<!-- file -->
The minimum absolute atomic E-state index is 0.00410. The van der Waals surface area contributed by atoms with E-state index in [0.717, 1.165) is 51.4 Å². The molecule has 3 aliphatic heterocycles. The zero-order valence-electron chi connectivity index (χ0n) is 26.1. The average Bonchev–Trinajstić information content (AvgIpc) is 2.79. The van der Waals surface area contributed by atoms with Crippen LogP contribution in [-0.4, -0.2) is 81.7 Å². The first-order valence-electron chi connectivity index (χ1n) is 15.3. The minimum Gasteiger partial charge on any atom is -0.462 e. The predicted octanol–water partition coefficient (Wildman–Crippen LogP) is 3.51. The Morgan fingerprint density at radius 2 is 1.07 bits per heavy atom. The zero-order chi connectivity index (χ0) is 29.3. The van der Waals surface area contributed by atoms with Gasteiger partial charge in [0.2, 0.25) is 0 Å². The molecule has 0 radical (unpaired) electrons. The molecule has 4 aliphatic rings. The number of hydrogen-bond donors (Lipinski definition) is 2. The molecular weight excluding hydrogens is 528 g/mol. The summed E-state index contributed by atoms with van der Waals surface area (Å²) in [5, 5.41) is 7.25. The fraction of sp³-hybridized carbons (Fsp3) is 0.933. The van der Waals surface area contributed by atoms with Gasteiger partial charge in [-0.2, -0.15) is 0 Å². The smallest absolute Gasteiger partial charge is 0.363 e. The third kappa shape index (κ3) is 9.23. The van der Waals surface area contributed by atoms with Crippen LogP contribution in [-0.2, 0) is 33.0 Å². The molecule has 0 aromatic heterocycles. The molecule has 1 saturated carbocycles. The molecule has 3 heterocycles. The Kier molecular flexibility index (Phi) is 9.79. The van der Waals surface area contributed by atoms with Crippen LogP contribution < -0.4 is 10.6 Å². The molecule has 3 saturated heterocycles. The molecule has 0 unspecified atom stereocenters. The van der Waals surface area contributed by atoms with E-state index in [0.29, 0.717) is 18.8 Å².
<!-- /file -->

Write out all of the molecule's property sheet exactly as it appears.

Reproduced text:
The minimum absolute atomic E-state index is 0.00410. The van der Waals surface area contributed by atoms with E-state index in [0.717, 1.165) is 51.4 Å². The molecule has 3 aliphatic heterocycles. The zero-order valence-electron chi connectivity index (χ0n) is 26.1. The average Bonchev–Trinajstić information content (AvgIpc) is 2.79. The van der Waals surface area contributed by atoms with Crippen LogP contribution in [-0.4, -0.2) is 81.7 Å². The first-order valence-electron chi connectivity index (χ1n) is 15.3. The minimum Gasteiger partial charge on any atom is -0.462 e. The predicted octanol–water partition coefficient (Wildman–Crippen LogP) is 3.51. The Morgan fingerprint density at radius 2 is 1.07 bits per heavy atom. The zero-order chi connectivity index (χ0) is 29.3. The van der Waals surface area contributed by atoms with Gasteiger partial charge in [0.2, 0.25) is 0 Å². The molecule has 0 radical (unpaired) electrons. The molecule has 4 aliphatic rings. The number of hydrogen-bond donors (Lipinski definition) is 2. The molecular weight excluding hydrogens is 528 g/mol. The summed E-state index contributed by atoms with van der Waals surface area (Å²) in [5, 5.41) is 7.25. The fraction of sp³-hybridized carbons (Fsp3) is 0.933. The van der Waals surface area contributed by atoms with Gasteiger partial charge in [-0.2, -0.15) is 0 Å². The smallest absolute Gasteiger partial charge is 0.363 e. The third kappa shape index (κ3) is 9.23. The van der Waals surface area contributed by atoms with Crippen LogP contribution in [-0.2, 0) is 33.0 Å². The molecule has 0 aromatic heterocycles. The molecule has 1 saturated carbocycles. The molecule has 3 heterocycles. The Kier molecular flexibility index (Phi) is 9.79. The van der Waals surface area contributed by atoms with Crippen LogP contribution < -0.4 is 10.6 Å². The molecule has 3 saturated heterocycles. The molecule has 0 unspecified atom stereocenters. The van der Waals surface area contributed by atoms with E-state index in [0.29, 0.717) is 18.8 Å².